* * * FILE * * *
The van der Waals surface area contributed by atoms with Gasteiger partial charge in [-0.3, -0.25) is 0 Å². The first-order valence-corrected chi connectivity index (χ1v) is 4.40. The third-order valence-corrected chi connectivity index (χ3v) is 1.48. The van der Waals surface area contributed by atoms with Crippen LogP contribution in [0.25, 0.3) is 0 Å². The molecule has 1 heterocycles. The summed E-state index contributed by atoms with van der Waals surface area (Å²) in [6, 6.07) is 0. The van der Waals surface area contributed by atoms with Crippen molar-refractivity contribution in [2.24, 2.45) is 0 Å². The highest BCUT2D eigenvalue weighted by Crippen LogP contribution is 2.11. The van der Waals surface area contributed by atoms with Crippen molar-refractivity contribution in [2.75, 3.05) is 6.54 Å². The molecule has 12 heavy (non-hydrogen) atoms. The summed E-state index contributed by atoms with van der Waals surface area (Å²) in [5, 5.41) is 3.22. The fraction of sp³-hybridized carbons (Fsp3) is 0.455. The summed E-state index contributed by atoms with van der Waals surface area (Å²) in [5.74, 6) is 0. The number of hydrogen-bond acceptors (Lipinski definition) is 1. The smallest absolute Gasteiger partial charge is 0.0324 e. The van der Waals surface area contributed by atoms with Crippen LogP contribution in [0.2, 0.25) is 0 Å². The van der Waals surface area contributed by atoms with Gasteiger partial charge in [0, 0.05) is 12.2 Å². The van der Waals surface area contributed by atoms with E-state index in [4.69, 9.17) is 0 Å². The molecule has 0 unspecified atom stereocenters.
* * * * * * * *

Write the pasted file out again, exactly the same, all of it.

The van der Waals surface area contributed by atoms with Gasteiger partial charge in [-0.3, -0.25) is 0 Å². The first-order valence-corrected chi connectivity index (χ1v) is 4.40. The third-order valence-corrected chi connectivity index (χ3v) is 1.48. The van der Waals surface area contributed by atoms with Crippen LogP contribution in [0.25, 0.3) is 0 Å². The molecule has 1 heterocycles. The summed E-state index contributed by atoms with van der Waals surface area (Å²) in [6, 6.07) is 0. The van der Waals surface area contributed by atoms with Crippen molar-refractivity contribution in [2.24, 2.45) is 0 Å². The highest BCUT2D eigenvalue weighted by Crippen LogP contribution is 2.11. The van der Waals surface area contributed by atoms with Crippen molar-refractivity contribution in [2.75, 3.05) is 6.54 Å². The molecule has 12 heavy (non-hydrogen) atoms. The summed E-state index contributed by atoms with van der Waals surface area (Å²) in [5, 5.41) is 3.22. The fraction of sp³-hybridized carbons (Fsp3) is 0.455. The summed E-state index contributed by atoms with van der Waals surface area (Å²) in [5.74, 6) is 0. The number of hydrogen-bond acceptors (Lipinski definition) is 1. The smallest absolute Gasteiger partial charge is 0.0324 e. The van der Waals surface area contributed by atoms with Crippen LogP contribution in [0.2, 0.25) is 0 Å². The van der Waals surface area contributed by atoms with Gasteiger partial charge in [0, 0.05) is 12.2 Å². The van der Waals surface area contributed by atoms with E-state index in [4.69, 9.17) is 0 Å². The molecule has 0 unspecified atom stereocenters.